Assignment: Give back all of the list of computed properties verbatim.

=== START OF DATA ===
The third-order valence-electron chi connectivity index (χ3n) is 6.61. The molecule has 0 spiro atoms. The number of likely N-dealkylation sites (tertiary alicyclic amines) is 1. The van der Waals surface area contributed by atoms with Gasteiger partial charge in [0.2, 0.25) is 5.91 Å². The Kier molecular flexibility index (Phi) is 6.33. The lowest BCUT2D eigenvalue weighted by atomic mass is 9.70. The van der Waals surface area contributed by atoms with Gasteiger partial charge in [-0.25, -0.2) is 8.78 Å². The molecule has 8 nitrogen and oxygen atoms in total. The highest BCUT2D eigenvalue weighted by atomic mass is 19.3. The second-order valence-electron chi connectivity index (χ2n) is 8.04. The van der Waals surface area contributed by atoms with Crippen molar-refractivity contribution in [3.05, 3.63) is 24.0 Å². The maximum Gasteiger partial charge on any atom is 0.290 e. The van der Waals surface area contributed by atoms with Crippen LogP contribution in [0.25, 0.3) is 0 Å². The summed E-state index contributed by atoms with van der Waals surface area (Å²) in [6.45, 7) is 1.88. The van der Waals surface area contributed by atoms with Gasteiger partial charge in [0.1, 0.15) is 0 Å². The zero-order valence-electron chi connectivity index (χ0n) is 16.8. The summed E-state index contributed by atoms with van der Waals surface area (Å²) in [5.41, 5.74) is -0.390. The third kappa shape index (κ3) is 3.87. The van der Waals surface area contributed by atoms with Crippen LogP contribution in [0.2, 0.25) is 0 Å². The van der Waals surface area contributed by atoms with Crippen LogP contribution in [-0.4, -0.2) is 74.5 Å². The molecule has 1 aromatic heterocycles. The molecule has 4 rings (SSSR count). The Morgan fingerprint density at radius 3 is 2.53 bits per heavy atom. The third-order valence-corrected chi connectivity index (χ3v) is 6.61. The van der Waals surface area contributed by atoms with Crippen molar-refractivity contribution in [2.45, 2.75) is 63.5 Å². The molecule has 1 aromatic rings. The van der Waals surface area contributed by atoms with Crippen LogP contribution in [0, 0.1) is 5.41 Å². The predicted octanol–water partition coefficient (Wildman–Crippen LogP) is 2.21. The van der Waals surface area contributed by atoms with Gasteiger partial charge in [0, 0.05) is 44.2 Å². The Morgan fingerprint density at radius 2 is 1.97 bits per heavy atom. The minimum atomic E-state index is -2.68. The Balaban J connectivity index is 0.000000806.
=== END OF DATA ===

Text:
The third-order valence-electron chi connectivity index (χ3n) is 6.61. The molecule has 0 spiro atoms. The number of likely N-dealkylation sites (tertiary alicyclic amines) is 1. The van der Waals surface area contributed by atoms with Gasteiger partial charge in [0.2, 0.25) is 5.91 Å². The Kier molecular flexibility index (Phi) is 6.33. The lowest BCUT2D eigenvalue weighted by atomic mass is 9.70. The van der Waals surface area contributed by atoms with Gasteiger partial charge in [-0.25, -0.2) is 8.78 Å². The molecule has 8 nitrogen and oxygen atoms in total. The highest BCUT2D eigenvalue weighted by atomic mass is 19.3. The second-order valence-electron chi connectivity index (χ2n) is 8.04. The van der Waals surface area contributed by atoms with Crippen molar-refractivity contribution in [3.05, 3.63) is 24.0 Å². The maximum Gasteiger partial charge on any atom is 0.290 e. The van der Waals surface area contributed by atoms with Crippen LogP contribution in [0.25, 0.3) is 0 Å². The summed E-state index contributed by atoms with van der Waals surface area (Å²) in [6.45, 7) is 1.88. The van der Waals surface area contributed by atoms with Gasteiger partial charge in [0.1, 0.15) is 0 Å². The zero-order valence-electron chi connectivity index (χ0n) is 16.8. The summed E-state index contributed by atoms with van der Waals surface area (Å²) in [5.41, 5.74) is -0.390. The third kappa shape index (κ3) is 3.87. The van der Waals surface area contributed by atoms with Crippen LogP contribution in [0.2, 0.25) is 0 Å². The van der Waals surface area contributed by atoms with Crippen LogP contribution in [-0.4, -0.2) is 74.5 Å². The molecule has 1 aromatic heterocycles. The molecule has 4 rings (SSSR count). The Morgan fingerprint density at radius 3 is 2.53 bits per heavy atom. The third-order valence-corrected chi connectivity index (χ3v) is 6.61. The van der Waals surface area contributed by atoms with Crippen molar-refractivity contribution in [2.45, 2.75) is 63.5 Å². The molecule has 1 aromatic rings. The van der Waals surface area contributed by atoms with Crippen LogP contribution in [0, 0.1) is 5.41 Å². The predicted octanol–water partition coefficient (Wildman–Crippen LogP) is 2.21. The van der Waals surface area contributed by atoms with Gasteiger partial charge in [0, 0.05) is 44.2 Å². The Morgan fingerprint density at radius 2 is 1.97 bits per heavy atom. The minimum atomic E-state index is -2.68. The Balaban J connectivity index is 0.000000806.